Thus, buyer’s cartel essentially refers to those companies or firms which enter into collusive agreements whereby they either fix the purchase prices of certain commodities or determine and influence the supplies.
- International Cartel: When the companies (members of the cartel) in a cartel belong to different countries domiciled under more than one government or when a cartel formed is affecting market (demand/supply/prices) of more than one country, such cartels are referred to as international cartels.
- Import Cartel: It consists of agreements entered into by companies which gets together for the purpose of determining the aggregate quantities of imports of certain commodities into the country. Further, it would also include in case such companies involved have fixed a particular source of supply of a commodity or agreed upon a fixed price which such member companies would be paying for the imports.
- Export Cartel: This cartel is made for the companies based in one country with an agreement to cartelize in different countries. Considering the effects of activities of such an export cartel is not felt in the domestic markets, such export cartels are less sought after by the governments in their own jurisdictions and also conferred exemptions in some cases.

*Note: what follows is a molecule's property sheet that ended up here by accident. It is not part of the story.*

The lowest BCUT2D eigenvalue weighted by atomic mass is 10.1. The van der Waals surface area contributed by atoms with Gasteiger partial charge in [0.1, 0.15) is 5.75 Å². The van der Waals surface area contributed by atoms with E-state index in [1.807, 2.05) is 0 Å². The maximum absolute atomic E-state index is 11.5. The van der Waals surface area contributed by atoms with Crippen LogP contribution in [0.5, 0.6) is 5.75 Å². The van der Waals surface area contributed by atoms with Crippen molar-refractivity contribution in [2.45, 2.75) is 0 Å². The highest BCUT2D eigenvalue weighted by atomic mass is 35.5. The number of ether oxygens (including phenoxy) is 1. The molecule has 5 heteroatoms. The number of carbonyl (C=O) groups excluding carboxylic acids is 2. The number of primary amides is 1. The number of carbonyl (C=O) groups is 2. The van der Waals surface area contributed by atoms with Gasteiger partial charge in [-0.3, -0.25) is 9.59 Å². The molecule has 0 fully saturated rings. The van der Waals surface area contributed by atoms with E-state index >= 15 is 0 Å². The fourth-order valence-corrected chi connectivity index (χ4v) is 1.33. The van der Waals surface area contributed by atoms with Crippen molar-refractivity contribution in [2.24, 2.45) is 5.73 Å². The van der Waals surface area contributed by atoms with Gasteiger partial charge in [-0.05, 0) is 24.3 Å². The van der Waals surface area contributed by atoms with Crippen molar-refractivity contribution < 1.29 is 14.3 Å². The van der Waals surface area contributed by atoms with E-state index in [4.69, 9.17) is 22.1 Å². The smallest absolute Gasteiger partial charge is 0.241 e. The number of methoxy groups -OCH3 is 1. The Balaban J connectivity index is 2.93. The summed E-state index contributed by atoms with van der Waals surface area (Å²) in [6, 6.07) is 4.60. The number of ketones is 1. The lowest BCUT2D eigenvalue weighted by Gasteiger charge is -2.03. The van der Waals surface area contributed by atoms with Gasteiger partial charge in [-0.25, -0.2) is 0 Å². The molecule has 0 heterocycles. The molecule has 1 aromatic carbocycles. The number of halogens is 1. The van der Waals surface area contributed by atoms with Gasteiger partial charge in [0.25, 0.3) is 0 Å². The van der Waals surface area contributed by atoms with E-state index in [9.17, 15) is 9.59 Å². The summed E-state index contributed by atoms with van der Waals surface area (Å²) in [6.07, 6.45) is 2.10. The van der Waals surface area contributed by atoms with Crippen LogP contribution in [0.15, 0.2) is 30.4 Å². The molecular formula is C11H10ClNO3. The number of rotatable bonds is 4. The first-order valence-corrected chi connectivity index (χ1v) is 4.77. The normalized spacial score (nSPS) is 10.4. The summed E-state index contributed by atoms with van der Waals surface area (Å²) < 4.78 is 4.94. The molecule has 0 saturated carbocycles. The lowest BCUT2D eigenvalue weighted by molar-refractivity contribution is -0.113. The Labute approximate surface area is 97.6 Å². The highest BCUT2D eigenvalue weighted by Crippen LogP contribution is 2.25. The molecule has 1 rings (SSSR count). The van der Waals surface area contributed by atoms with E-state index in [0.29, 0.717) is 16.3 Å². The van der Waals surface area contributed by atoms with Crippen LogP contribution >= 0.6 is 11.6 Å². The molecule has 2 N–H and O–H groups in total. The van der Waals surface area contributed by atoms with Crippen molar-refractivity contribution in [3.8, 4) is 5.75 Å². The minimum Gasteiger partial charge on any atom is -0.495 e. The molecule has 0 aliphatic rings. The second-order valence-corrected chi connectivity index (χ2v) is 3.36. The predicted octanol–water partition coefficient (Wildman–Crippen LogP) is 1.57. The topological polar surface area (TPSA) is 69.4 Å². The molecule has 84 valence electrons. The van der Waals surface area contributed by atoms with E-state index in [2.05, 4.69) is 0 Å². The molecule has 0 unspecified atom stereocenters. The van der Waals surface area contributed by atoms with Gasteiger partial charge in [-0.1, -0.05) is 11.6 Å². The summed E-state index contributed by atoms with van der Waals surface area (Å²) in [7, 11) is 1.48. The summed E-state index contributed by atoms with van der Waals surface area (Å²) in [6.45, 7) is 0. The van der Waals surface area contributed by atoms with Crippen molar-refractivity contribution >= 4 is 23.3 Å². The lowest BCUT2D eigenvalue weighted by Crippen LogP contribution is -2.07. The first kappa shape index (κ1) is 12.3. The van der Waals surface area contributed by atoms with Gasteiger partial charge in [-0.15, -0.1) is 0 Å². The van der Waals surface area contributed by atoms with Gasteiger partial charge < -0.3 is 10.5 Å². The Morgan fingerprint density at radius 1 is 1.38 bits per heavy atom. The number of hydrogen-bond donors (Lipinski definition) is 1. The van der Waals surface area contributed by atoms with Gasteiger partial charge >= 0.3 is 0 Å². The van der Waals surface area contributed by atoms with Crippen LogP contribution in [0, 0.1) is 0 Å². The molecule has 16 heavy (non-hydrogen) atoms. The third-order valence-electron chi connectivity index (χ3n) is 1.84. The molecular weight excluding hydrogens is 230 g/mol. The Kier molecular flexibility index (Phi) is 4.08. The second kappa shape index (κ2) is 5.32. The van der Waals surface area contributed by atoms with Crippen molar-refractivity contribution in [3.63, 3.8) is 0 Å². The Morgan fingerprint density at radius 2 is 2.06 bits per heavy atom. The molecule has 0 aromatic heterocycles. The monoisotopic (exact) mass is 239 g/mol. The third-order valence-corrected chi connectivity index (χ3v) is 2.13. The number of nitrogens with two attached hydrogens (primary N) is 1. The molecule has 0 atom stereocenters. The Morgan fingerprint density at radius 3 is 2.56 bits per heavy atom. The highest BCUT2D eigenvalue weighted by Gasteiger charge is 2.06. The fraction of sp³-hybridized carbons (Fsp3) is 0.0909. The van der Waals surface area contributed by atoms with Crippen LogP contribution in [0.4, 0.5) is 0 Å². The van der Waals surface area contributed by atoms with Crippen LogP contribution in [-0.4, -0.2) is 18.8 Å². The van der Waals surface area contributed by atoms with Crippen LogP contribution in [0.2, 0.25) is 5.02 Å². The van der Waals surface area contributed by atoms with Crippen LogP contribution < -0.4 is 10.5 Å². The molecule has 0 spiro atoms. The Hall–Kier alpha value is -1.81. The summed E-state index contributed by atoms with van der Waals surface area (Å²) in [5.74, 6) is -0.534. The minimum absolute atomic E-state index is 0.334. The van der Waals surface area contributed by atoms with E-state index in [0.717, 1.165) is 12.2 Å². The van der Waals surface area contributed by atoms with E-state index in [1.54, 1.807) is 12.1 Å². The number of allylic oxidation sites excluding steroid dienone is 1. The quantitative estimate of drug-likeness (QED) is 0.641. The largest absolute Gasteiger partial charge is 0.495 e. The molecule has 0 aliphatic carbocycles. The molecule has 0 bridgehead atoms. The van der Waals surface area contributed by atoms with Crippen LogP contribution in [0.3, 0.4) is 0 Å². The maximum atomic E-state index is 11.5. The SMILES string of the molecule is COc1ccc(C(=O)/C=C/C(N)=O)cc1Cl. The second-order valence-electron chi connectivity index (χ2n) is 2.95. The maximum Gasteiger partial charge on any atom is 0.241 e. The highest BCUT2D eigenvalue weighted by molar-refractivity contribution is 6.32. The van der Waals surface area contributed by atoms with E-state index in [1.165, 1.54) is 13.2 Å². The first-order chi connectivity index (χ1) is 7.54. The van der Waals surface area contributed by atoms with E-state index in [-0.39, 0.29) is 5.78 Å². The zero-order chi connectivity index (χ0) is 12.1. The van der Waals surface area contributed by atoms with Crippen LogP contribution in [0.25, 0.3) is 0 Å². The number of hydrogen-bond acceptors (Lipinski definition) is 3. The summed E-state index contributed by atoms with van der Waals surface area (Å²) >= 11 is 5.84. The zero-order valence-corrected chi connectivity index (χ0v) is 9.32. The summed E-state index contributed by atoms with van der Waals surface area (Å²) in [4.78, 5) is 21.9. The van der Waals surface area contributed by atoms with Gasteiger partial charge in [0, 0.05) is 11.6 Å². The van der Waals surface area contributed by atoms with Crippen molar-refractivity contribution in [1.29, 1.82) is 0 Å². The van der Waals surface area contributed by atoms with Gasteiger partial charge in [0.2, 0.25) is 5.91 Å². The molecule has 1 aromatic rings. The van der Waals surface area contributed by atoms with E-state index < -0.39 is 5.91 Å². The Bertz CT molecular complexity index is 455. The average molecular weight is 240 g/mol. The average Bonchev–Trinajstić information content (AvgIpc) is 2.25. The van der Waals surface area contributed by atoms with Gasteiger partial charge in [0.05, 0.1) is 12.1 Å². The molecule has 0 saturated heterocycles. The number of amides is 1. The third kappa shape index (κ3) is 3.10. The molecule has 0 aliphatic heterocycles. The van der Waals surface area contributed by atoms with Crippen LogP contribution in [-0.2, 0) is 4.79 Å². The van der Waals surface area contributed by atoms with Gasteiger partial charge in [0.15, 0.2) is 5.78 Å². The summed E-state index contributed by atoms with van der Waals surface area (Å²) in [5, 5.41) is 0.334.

The Competition Law Review Committee (“Committee”) in India recently suggested the inclusion of other kinds of cartels such as ‘buyers cartel’ and ‘hub & spokes cartels’. The Committee also proposed that the term ‘buyer’ be included in the definition of ‘cartel’ in Article 2(c) of the Competition Act, 2002 (“the Act”) in accordance with the decisional procedure of the Competition Commission of India (“CCI”) in order to ensure that it is detailed.
However, since the implementation and extensive expansion of competition law, the use of buyer power has become increasingly conscious and the successful performance of Indian markets have raised little concern. The Act was adopted specifically to provide a better framework for dealing with growing problems relating to anti-competitive practices. However, it was modified and replaced from the Monopolistic and Restrictive Trade Practice, 1969 (“MRTP Act”), because it was time-consuming and inefficient as numerous escape routes were available for the companies to control the market forces.